In this interview conducted in the English Department at the University of Auckland in July 2019, the poet-scholar Selina Tusitala Marsh touches on many aspects of her pioneering role as the preeminent woman poet writing about the Pacific in Aotearoa New Zealand. She discusses the responsibilities associated with being the country’s Poet Laureate (2017-2019), as the first Pasifika person to be awarded this office; the symbolic nature of her tokotoko, the Māori ceremonial carved walking-stick granted to Poets Laureate; the Pacific traditions and hybrid heritage that informs her poetry and her teaching of Creative Writing and Pacific Literature at the University of Auckland. The interview also covers her current academic and creative projects focused on Pacific women poets, her work with local communities and school children, her views on the lack of role models for the teaching and writing of Pacific poetry, and her strategies to balance her many public and private roles.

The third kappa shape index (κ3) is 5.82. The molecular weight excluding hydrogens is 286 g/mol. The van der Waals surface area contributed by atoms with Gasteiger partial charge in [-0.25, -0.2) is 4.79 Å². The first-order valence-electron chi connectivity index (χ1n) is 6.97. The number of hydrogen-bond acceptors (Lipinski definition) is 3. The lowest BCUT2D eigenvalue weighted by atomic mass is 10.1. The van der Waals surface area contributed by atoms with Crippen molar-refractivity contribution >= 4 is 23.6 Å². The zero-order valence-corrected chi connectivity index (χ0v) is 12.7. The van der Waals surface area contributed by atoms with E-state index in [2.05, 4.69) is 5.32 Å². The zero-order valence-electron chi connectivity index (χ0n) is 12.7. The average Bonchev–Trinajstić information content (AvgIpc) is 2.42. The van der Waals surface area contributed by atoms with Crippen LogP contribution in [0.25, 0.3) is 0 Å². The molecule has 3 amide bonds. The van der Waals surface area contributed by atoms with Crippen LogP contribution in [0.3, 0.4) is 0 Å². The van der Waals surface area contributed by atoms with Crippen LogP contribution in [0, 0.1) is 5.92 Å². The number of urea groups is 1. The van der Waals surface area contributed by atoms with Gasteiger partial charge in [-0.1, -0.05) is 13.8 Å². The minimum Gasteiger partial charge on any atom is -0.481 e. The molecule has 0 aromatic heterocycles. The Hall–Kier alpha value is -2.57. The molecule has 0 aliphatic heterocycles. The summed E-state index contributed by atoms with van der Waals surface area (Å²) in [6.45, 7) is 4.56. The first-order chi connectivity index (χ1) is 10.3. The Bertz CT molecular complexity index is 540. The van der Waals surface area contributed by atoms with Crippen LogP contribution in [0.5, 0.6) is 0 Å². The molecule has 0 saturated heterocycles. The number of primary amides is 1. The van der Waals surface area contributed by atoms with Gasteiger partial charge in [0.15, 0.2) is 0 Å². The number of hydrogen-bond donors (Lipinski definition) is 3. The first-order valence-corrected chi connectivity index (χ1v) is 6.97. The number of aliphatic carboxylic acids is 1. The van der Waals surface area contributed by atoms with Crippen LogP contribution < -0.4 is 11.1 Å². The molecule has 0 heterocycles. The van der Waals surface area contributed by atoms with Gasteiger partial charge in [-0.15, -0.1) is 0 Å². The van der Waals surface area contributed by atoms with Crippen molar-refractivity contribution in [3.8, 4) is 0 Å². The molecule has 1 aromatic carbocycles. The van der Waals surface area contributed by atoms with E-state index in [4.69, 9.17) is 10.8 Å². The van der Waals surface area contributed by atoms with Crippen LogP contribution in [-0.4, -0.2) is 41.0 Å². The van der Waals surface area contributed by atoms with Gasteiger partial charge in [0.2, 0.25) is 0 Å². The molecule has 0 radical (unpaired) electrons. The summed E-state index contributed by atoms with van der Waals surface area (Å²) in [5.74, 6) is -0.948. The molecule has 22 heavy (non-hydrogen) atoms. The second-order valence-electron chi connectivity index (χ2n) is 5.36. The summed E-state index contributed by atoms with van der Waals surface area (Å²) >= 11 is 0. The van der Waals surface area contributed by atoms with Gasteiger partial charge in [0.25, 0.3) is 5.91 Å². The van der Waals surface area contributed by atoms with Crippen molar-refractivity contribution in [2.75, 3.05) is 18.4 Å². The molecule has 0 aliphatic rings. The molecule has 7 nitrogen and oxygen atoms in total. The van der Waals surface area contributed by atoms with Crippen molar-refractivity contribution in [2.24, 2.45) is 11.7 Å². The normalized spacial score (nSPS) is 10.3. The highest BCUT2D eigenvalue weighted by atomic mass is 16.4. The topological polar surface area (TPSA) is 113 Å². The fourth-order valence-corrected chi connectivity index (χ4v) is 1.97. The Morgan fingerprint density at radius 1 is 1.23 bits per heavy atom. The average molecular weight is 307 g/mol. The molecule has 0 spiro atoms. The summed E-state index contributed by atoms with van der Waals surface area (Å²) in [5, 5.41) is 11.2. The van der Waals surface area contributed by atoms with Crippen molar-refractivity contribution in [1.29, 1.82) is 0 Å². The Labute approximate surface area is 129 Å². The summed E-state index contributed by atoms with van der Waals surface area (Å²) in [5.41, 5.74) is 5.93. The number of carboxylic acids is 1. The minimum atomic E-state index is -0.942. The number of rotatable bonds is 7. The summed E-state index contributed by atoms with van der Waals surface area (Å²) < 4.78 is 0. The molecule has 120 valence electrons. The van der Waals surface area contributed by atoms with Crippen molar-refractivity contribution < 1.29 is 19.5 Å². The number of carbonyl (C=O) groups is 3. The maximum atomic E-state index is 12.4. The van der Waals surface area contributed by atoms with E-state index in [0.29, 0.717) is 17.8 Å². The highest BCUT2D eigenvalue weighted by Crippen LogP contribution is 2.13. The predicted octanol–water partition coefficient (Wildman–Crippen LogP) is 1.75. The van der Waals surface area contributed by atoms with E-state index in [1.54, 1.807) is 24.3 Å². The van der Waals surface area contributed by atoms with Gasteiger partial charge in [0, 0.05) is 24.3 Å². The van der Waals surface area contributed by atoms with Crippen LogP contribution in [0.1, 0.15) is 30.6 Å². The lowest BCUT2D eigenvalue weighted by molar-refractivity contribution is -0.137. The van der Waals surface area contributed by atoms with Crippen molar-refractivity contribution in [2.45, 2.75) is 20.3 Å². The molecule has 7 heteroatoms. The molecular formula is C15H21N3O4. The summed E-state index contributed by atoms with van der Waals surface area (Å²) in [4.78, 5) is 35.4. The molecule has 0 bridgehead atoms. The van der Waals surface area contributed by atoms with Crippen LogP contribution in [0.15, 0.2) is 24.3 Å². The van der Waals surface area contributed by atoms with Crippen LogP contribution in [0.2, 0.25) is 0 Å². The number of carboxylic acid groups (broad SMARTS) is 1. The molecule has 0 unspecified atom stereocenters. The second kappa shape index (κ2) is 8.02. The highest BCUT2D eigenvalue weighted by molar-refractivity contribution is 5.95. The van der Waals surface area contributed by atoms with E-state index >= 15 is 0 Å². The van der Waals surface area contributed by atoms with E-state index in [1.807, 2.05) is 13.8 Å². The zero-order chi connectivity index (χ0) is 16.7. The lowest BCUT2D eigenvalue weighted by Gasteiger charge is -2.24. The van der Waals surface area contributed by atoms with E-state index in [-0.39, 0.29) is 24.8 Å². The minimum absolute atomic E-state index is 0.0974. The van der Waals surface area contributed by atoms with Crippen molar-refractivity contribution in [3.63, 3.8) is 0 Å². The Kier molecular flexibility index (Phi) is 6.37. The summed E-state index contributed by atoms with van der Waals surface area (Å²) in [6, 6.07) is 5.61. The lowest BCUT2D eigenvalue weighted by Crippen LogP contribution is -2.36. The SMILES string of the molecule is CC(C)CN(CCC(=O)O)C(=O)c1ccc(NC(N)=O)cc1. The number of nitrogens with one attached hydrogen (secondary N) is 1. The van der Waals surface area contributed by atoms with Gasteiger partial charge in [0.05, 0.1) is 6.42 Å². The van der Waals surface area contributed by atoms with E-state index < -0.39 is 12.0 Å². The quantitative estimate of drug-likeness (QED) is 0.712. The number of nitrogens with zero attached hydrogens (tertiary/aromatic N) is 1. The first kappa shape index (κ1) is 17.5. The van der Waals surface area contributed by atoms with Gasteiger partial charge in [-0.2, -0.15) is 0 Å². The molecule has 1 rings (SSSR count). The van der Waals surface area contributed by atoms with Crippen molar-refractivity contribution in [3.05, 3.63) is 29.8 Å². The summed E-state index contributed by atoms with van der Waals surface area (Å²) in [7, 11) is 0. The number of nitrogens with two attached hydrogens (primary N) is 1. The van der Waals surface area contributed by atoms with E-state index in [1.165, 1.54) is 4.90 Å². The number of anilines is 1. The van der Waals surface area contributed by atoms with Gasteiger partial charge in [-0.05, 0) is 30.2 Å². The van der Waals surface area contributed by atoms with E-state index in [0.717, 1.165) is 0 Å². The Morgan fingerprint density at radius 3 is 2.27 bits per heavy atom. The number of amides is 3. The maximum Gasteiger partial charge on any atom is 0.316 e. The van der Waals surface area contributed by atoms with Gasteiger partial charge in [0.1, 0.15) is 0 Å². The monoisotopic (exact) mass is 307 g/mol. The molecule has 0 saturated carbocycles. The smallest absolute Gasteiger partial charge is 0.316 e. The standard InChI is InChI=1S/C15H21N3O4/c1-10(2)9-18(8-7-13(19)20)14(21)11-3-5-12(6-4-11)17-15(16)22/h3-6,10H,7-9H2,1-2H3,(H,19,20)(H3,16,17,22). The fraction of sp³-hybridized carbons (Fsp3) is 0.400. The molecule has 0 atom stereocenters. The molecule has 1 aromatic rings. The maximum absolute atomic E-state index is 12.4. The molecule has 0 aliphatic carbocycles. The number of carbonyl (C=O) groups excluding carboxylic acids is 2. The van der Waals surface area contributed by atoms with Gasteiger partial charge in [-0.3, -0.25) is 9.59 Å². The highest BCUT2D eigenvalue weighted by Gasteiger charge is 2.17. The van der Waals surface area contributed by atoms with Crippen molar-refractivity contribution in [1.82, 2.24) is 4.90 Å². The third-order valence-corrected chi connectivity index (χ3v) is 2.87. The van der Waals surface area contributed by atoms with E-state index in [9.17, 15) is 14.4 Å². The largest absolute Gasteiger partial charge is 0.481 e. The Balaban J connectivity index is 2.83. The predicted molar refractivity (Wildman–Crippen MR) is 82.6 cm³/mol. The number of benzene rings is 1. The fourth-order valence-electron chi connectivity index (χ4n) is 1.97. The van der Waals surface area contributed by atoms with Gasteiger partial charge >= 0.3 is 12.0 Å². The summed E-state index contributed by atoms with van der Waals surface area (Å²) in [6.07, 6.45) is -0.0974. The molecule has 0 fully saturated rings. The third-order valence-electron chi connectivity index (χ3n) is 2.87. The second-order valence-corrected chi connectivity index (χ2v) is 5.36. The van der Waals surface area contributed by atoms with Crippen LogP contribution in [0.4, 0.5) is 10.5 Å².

|Journal||Journal of Postcolonial Writing|
|Publication status||Accepted/In press - 5 Feb 2020|
- Selina Tusitala Marsh
- Pacific literature
- Pasifika identities
- New Zealand Poet Laureate